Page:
Minimalist homeschooling is all about focusing on what is most needed and most loved in order to maximize value, meaning, and impact. This mindset series has come at establishing values, priorities, and focus from many different angles. Here, I offer a new option for living an intentional life and leading a meaningful homeschool: know your job description.
This exercise allowed me to know exactly what I needed to do most. I don’t know why, but putting it all on paper cut-out daily time clutter! It gave my tasks purpose, and removed the sense of obligation to tasks that are not my primary responsibility.
The best jobs I have had are the ones in which I know my specific role and responsibilities. I was in heaven whenever expectations were clearly laid out; then achieving them felt like success. I realized that some lack of confidence, motivation and satisfaction as a mother and homeschooler in my past may have been simply because I never clarified the expectations. I wasn’t clear about what I expected of myself in these roles, much less what others expected.
Which brings me to my next point…
We Work for Others.
This mindset hack specifically says that how we spend our time matter to ourselves, and to those around us.
Make sure that everyone is on the same page for expectations, and delegation of responsibilities. This is like business 101 for engaged, successful, and happy employees. Aim to be a happy, engaged, and successful team!
What expectations does your team have for you? What expectations do you have for your team?
When I am working for a paying employer, I am very conscientious about how I spend my time “on the job.” When I am on duty, I do my best not to waste time surfing the web, taking personal calls, or chit-chatting. Rather, I know the expectations, and I attend to them efficiently and pleasantly.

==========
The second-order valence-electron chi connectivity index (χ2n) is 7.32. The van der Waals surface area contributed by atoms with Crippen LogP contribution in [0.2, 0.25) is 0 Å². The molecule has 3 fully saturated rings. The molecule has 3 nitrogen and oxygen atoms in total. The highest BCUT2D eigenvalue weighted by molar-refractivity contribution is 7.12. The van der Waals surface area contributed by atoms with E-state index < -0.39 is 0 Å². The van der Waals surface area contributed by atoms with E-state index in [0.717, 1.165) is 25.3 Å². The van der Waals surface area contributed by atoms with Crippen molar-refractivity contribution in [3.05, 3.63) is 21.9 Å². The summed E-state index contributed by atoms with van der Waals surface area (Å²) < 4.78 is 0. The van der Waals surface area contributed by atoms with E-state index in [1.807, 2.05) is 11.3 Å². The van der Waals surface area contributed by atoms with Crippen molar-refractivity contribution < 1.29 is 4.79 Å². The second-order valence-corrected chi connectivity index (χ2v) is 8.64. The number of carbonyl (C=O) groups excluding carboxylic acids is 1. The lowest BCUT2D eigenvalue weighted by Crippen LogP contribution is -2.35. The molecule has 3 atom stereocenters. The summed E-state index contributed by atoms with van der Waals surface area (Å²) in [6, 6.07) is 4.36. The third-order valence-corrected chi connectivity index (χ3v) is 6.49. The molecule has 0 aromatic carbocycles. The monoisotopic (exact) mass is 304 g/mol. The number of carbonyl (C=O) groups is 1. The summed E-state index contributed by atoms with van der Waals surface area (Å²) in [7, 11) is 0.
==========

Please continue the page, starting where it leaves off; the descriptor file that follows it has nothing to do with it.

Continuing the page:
What about my jobs that don’t warrant a paycheck? Can I say the same thing about my work ethic? Do I do enough to avoid distraction?
Now, please don’t read this and start working nonstop without breaks or relaxation because you’re “on duty” as a mother 24/7. Every job is required by law to offer regular breaks, and your volunteer jobs are no exception to that logic. We’ll talk more about breaks in another post – I’m a huge fan of them. What I am saying now is that after creating a job description, it was more motivating for me to focus on my work once I realized I was “on the job.”
What homeschool musings have you had lately? Share in the comments below!
This post is part of the Minimalist Homeschooling Mindset Series in which I discuss in more detail each of the mindset hacks from the book.
Let’s connect! There is a Minimalist Homeschooling Facebook Group filled with homeschoolers who are looking to fill their days with what is needed and loved… and lots of free time in between. Homeschool musings galore! I hope you’ll join us there.
I also send out a weekly newsletter with homeschool musings called “Simple Advice.” Sign up for that, and you’ll get a quick dose of encouragement, or a meaningful tip straight to your inbox.
Want more information about how to create an uncluttered schedule, lesson plans, and homeschool space? The book is a how-to guide to do just that. It includes worksheets, and empowers every homeschooler to design their own minimal and meaningful homeschool. You can buy it at Amazon.